Flexible work options are widespread, popular at Emory
Emory Report | Nov. 1, 2016
More Emory staff than ever before are using a wide range of flexible work options, from telecommuting to compressed workweeks, according to a study from the WorkLife Resource Center and the Office of Institutional Research.
More Emory staff than ever before are using a wide range of flexible work options, including telecommuting, flexible schedules, swapping shifts and working compressed workweeks.
Recently released results from the 2015 Campus-Wide All Staff Workplace Flexibility Survey indicate that the University is becoming a more flexible place to work. Overall, more staff are enjoying both formal and informal flexible work arrangements.
The results represent “great progress in the efforts to enhance workplace flexibility across campus,” says Audrey Adelson, manager of work-life programs.
Staff members who completed the survey reported that the greatest benefit of working flexibly is having the ability to manage work and personal time more effectively. Supervisors reported that the greatest benefit is a higher level of job satisfaction for staff members.
The survey garnered an overall 35 percent response rate, with 2,360 staff completing the survey. Nearly 34 percent or 1,741 staff non-supervisors on campus took the survey and approximately 40 percent or 616 staff supervisors completed it.
Key survey findings:
• Flexible work arrangements: Staff reported participating in a wide range of flexible work arrangements. Working a flexible schedule was the most common option (46 percent) followed by telecommuting (35 percent). Nearly one-third of respondents reported working more than one flexible work arrangement.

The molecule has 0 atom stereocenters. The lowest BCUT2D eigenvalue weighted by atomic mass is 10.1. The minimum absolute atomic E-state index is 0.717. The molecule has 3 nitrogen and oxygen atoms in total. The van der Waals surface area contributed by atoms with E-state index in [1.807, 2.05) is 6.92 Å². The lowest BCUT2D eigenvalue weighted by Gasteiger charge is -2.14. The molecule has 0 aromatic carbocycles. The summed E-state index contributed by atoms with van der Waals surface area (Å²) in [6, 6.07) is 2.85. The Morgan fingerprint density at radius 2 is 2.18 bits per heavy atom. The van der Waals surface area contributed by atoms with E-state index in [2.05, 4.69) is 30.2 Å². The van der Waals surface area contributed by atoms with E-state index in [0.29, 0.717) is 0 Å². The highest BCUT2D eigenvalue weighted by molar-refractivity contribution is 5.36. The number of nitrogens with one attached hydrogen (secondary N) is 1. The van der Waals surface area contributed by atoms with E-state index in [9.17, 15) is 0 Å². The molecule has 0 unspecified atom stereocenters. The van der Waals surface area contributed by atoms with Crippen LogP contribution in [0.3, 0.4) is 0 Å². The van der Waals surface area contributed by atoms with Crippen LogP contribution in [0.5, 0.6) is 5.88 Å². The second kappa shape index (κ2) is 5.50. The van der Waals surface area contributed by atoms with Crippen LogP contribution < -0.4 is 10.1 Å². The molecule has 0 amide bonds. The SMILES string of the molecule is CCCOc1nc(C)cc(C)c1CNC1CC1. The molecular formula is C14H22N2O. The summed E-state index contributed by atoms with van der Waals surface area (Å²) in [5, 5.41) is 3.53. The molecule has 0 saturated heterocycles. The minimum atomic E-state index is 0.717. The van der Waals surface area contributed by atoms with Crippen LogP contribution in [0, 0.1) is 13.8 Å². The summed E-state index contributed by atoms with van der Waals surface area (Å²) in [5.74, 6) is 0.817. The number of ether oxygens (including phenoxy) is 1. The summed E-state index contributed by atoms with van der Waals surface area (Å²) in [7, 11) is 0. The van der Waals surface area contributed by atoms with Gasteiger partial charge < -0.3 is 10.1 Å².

• Satisfaction: Staff with flexible work arrangements reported significantly higher satisfaction with their work arrangement (90 percent) than those working a more traditional arrangement of 8 a.m. to 5 p.m. on campus (56 percent). However, it is important to note that business needs may sometimes require a traditional schedule, Adelson says.
• Telecommuting: For staff who telecommute, 53 percent reported that a formal work arrangement, such as telecommuting on a set day each week, is in place. A large percentage, 47 percent, also reported that they telecommute informally, with no set schedule.
• Informal flexibility: Some 90 percent of respondents reported they had flexibility to attend campus events during regular work hours and 97 percent reported they had flexibility to deal with life events.
• Comfort levels: Some 84 percent of staff reported they were comfortable discussing flexible work arrangements with their immediate supervisor.
While the data show that much progress has been made, other survey findings point out opportunities for improvement, Adelson says.
Key areas for improvement include increased, visible leadership and management support for flexibility when possible, additional training for supervisors in managing a flexible workforce, and increased access to and use of technology for better productivity while working flexibly.
The WorkLife Resource Center continues its work to educate the community about how flexibility can help improve employee attraction and retention and can enable employees to manage their work and personal responsibilities more easily.
The Center plans to work with other units where collaboration can benefit Emory, such as Sustainability and Healthy Emory.